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SRAM GXP BB on Surly CrossCheck

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SRAM GXP BB on Surly CrossCheck

Old 05-15-15, 07:09 PM
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SvenSurly
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SRAM GXP BB on Surly CrossCheck

I've been having some trouble putting a new GXP BB on my Surly CrossCheck. Specifically, I can't seem to get rid of a small amount of play, even when the crank bolt is torqued to the max spec (plus a bit). I've done the whole remove-regrease-replace thing, but that hasn't yielded results.

When I first bought my SRAM crankset (a 2012 Rival, FWIW), I had the shop tech install it. He fought with it for quite some time, and when all was said and done, I noticed that he'd installed one spacer on the non-drive side. It gave me no issues, so I thought nothing of it. When I did the job myself with a new BB two seasons later, I noticed that the instructions called for no spacers for the supposedly 68mm BB shell on the Cross Check, so I left the spacer off. On a whim, just now, I added a spacer, which removed the play, but also seemed to push the drive-side out a bit, as it's now rubbing on the front derailleur a bit.

So my question is, is it problematic to just run with the spacer as is (one spacer ring on the non-drive side)? Should I follow the mountain-bike instructions and install both spacers? Does anyone know why a 68mm BB on a MTB gets spacers, while the same shell width on a road bike doesn't?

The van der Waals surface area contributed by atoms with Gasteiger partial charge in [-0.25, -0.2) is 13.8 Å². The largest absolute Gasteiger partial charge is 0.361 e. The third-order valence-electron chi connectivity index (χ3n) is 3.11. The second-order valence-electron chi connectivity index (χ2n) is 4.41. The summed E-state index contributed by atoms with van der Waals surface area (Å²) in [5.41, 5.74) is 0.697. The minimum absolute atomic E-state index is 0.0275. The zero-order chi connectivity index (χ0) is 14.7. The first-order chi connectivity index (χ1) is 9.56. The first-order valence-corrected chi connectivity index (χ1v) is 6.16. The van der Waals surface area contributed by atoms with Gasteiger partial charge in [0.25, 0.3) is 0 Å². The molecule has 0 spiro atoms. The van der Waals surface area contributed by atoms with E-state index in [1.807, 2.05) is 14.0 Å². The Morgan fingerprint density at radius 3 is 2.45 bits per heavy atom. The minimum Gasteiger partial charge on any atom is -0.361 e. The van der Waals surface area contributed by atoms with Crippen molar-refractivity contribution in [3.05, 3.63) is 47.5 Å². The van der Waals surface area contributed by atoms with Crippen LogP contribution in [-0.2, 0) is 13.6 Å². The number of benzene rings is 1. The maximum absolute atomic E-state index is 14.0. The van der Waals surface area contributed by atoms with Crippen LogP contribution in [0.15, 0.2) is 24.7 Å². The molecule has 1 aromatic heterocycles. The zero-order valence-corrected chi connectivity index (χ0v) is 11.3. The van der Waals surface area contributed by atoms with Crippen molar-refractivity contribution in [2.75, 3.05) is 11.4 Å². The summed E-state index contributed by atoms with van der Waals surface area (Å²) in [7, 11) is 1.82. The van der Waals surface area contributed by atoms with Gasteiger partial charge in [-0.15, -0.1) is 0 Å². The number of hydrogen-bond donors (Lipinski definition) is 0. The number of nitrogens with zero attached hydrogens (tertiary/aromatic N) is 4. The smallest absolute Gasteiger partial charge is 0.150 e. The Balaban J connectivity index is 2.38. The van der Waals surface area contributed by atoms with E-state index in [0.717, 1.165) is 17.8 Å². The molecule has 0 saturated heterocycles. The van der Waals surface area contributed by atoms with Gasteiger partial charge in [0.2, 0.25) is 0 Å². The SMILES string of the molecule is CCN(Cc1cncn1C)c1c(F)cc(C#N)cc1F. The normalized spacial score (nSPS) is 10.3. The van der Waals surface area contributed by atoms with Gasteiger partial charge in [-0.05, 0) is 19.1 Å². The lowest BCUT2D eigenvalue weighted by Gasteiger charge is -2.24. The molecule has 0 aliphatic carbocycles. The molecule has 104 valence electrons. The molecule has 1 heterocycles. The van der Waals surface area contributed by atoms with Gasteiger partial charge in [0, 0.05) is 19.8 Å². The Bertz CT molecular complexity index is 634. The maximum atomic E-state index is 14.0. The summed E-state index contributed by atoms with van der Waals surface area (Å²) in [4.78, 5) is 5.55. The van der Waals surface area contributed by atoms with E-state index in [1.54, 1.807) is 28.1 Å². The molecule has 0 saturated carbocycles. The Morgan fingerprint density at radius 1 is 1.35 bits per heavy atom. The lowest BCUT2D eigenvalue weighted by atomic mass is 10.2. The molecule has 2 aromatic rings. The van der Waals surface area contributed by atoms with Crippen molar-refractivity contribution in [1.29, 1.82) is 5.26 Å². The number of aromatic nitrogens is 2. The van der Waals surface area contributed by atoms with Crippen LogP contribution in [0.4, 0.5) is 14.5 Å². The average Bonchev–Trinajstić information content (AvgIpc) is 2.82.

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Old 05-15-15, 07:17 PM
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Eric S. 
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I have Rival cranks on some of my bikes and haven't had any issues with play or needing spacers, but if a spacer fixed things on your bike once before I'm sure it's fine to run it again.

Just re-adjust the derailleur and enjoy!
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Old 05-15-15, 07:20 PM
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You don't think having the spacer on one side vs the other will wear out the bearings unevenly or anything like that?
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Old 05-16-15, 02:16 AM
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I ride an old Bridgestone MB-1 as a commuter with modern Deore XT cranks. The BB shell on the frame is road width, 68mm, but the XT crank spindle is for 73mm shells so I need to use 2 spacers. Because of chain line issues, I have both spacers (two x 2.5mm each) on the non-drive side.

The asymmetry bothers me a bit but I've been riding this setup for over 5 years and everything's running just fine.
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Old 05-16-15, 03:57 AM
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Are you running a Rival triple crank? If not, no spacers are needed in a 68mm frame. Have you tightened the crank bolt down to spec? Its more force than you might think.
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Old 05-16-15, 05:00 AM
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The GXP bottom bracket works by trapping the non drive side bearing between the crank arm and a shoulder on the spindle. If you leave out the bearing cover/washer with the spline pattern in the middle, it will have play no matter how tight you make it. Spacing the bottom bracket is also accomplished on the non drive side. Spacers on the drive side do nothing but move the bearing outward.